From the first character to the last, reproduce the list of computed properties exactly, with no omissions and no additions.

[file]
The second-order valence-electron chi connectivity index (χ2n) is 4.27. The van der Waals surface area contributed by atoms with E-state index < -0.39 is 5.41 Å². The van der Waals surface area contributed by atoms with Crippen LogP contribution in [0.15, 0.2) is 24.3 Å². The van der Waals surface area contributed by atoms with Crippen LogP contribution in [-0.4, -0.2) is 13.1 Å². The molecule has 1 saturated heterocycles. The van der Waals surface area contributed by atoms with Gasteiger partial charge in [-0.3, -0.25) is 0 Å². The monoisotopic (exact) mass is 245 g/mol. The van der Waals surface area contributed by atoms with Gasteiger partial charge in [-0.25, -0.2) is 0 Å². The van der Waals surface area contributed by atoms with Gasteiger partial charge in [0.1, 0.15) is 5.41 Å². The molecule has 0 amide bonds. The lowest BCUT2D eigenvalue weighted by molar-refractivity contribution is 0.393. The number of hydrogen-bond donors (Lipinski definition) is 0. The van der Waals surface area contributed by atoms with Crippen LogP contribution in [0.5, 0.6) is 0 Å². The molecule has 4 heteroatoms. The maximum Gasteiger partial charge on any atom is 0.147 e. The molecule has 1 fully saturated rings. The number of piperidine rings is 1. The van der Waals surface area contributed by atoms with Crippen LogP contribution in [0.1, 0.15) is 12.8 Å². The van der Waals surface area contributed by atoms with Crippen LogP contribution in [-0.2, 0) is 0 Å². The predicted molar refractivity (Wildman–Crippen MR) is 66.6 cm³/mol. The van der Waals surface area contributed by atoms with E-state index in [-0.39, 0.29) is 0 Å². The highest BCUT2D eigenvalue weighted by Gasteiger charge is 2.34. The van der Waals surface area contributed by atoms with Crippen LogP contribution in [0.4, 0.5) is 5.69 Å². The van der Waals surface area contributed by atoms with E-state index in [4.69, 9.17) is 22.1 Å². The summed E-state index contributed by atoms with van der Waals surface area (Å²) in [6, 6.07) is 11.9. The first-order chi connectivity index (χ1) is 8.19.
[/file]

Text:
The second-order valence-electron chi connectivity index (χ2n) is 4.27. The van der Waals surface area contributed by atoms with E-state index < -0.39 is 5.41 Å². The van der Waals surface area contributed by atoms with Crippen LogP contribution in [0.15, 0.2) is 24.3 Å². The van der Waals surface area contributed by atoms with Crippen LogP contribution in [-0.4, -0.2) is 13.1 Å². The molecule has 1 saturated heterocycles. The van der Waals surface area contributed by atoms with Gasteiger partial charge in [-0.3, -0.25) is 0 Å². The monoisotopic (exact) mass is 245 g/mol. The van der Waals surface area contributed by atoms with Gasteiger partial charge in [-0.25, -0.2) is 0 Å². The van der Waals surface area contributed by atoms with Gasteiger partial charge in [0.1, 0.15) is 5.41 Å². The molecule has 0 amide bonds. The lowest BCUT2D eigenvalue weighted by molar-refractivity contribution is 0.393. The number of hydrogen-bond donors (Lipinski definition) is 0. The van der Waals surface area contributed by atoms with Crippen LogP contribution in [0.5, 0.6) is 0 Å². The molecule has 4 heteroatoms. The maximum Gasteiger partial charge on any atom is 0.147 e. The molecule has 1 fully saturated rings. The number of piperidine rings is 1. The van der Waals surface area contributed by atoms with Crippen LogP contribution in [0.1, 0.15) is 12.8 Å². The van der Waals surface area contributed by atoms with Crippen LogP contribution in [-0.2, 0) is 0 Å². The predicted molar refractivity (Wildman–Crippen MR) is 66.6 cm³/mol. The van der Waals surface area contributed by atoms with E-state index in [-0.39, 0.29) is 0 Å². The highest BCUT2D eigenvalue weighted by Gasteiger charge is 2.34. The van der Waals surface area contributed by atoms with Crippen LogP contribution in [0.4, 0.5) is 5.69 Å². The van der Waals surface area contributed by atoms with E-state index in [4.69, 9.17) is 22.1 Å². The summed E-state index contributed by atoms with van der Waals surface area (Å²) in [6, 6.07) is 11.9. The first-order chi connectivity index (χ1) is 8.19.